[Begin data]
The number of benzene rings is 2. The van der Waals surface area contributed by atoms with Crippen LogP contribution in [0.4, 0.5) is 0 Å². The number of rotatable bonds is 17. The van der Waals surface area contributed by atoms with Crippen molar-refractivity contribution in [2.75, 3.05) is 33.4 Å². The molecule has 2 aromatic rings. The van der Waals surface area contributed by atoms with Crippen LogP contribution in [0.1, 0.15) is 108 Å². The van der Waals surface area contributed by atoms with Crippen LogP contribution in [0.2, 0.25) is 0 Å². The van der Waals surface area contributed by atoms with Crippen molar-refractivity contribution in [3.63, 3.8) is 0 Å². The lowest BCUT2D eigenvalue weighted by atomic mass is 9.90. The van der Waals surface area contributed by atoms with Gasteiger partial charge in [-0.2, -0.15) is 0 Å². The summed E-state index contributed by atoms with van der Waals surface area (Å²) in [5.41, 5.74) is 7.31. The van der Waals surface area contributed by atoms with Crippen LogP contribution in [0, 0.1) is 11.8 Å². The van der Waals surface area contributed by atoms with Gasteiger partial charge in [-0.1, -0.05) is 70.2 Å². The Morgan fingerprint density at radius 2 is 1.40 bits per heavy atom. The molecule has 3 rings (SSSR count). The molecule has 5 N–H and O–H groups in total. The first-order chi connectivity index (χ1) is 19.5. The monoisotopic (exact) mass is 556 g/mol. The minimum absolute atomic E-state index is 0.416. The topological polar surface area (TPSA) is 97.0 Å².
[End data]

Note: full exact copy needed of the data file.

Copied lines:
The number of benzene rings is 2. The van der Waals surface area contributed by atoms with Crippen LogP contribution in [0.4, 0.5) is 0 Å². The number of rotatable bonds is 17. The van der Waals surface area contributed by atoms with Crippen molar-refractivity contribution in [2.75, 3.05) is 33.4 Å². The molecule has 2 aromatic rings. The van der Waals surface area contributed by atoms with Crippen LogP contribution in [0.1, 0.15) is 108 Å². The van der Waals surface area contributed by atoms with Crippen LogP contribution in [0.2, 0.25) is 0 Å². The van der Waals surface area contributed by atoms with Crippen molar-refractivity contribution in [3.63, 3.8) is 0 Å². The lowest BCUT2D eigenvalue weighted by atomic mass is 9.90. The van der Waals surface area contributed by atoms with Gasteiger partial charge in [-0.2, -0.15) is 0 Å². The summed E-state index contributed by atoms with van der Waals surface area (Å²) in [5.41, 5.74) is 7.31. The van der Waals surface area contributed by atoms with Crippen LogP contribution in [0, 0.1) is 11.8 Å². The van der Waals surface area contributed by atoms with Gasteiger partial charge in [-0.1, -0.05) is 70.2 Å². The Morgan fingerprint density at radius 2 is 1.40 bits per heavy atom. The molecule has 3 rings (SSSR count). The molecule has 5 N–H and O–H groups in total. The first-order chi connectivity index (χ1) is 19.5. The monoisotopic (exact) mass is 556 g/mol. The minimum absolute atomic E-state index is 0.416. The topological polar surface area (TPSA) is 97.0 Å².